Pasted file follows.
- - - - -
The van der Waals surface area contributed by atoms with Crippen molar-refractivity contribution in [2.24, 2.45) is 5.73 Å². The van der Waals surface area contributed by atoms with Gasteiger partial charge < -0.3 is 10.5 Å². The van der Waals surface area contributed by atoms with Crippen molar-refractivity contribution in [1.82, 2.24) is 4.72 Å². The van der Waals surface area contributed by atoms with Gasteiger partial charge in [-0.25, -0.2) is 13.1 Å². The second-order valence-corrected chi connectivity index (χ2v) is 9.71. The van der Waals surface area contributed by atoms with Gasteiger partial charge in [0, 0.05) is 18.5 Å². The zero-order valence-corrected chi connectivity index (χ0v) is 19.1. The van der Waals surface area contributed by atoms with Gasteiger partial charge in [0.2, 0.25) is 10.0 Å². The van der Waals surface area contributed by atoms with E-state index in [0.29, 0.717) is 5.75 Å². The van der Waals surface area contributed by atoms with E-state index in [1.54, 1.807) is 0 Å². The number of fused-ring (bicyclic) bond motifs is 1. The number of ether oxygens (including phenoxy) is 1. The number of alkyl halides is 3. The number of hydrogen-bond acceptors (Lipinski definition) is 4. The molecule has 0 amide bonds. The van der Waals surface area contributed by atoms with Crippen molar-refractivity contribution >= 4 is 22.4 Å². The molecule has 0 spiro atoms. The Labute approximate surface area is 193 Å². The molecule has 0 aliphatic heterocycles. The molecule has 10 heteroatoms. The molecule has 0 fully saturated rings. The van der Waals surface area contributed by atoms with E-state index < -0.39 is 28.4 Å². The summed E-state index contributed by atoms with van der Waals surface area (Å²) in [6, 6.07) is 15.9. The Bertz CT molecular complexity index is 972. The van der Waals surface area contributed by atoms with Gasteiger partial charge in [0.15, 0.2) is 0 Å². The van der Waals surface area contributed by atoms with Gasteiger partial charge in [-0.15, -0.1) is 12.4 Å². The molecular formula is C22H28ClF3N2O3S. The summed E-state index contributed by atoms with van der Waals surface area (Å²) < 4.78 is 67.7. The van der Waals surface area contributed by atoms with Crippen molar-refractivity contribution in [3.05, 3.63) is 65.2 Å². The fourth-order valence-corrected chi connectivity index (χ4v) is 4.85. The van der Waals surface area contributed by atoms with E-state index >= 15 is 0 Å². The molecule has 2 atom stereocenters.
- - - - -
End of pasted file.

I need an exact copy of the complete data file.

The van der Waals surface area contributed by atoms with Crippen molar-refractivity contribution in [2.24, 2.45) is 5.73 Å². The van der Waals surface area contributed by atoms with Gasteiger partial charge < -0.3 is 10.5 Å². The van der Waals surface area contributed by atoms with Crippen molar-refractivity contribution in [1.82, 2.24) is 4.72 Å². The van der Waals surface area contributed by atoms with Gasteiger partial charge in [-0.25, -0.2) is 13.1 Å². The second-order valence-corrected chi connectivity index (χ2v) is 9.71. The van der Waals surface area contributed by atoms with Gasteiger partial charge in [0, 0.05) is 18.5 Å². The zero-order valence-corrected chi connectivity index (χ0v) is 19.1. The van der Waals surface area contributed by atoms with Gasteiger partial charge in [0.2, 0.25) is 10.0 Å². The van der Waals surface area contributed by atoms with E-state index in [0.29, 0.717) is 5.75 Å². The van der Waals surface area contributed by atoms with E-state index in [1.54, 1.807) is 0 Å². The number of fused-ring (bicyclic) bond motifs is 1. The number of ether oxygens (including phenoxy) is 1. The number of alkyl halides is 3. The number of hydrogen-bond acceptors (Lipinski definition) is 4. The molecule has 0 amide bonds. The van der Waals surface area contributed by atoms with Crippen molar-refractivity contribution >= 4 is 22.4 Å². The molecule has 0 spiro atoms. The Labute approximate surface area is 193 Å². The molecule has 0 aliphatic heterocycles. The molecule has 10 heteroatoms. The molecule has 0 fully saturated rings. The van der Waals surface area contributed by atoms with E-state index < -0.39 is 28.4 Å². The summed E-state index contributed by atoms with van der Waals surface area (Å²) in [6, 6.07) is 15.9. The Bertz CT molecular complexity index is 972. The van der Waals surface area contributed by atoms with Gasteiger partial charge in [0.15, 0.2) is 0 Å². The van der Waals surface area contributed by atoms with Gasteiger partial charge in [-0.15, -0.1) is 12.4 Å². The molecular formula is C22H28ClF3N2O3S. The summed E-state index contributed by atoms with van der Waals surface area (Å²) < 4.78 is 67.7. The van der Waals surface area contributed by atoms with Crippen molar-refractivity contribution in [3.05, 3.63) is 65.2 Å². The fourth-order valence-corrected chi connectivity index (χ4v) is 4.85. The van der Waals surface area contributed by atoms with E-state index >= 15 is 0 Å². The molecule has 2 atom stereocenters.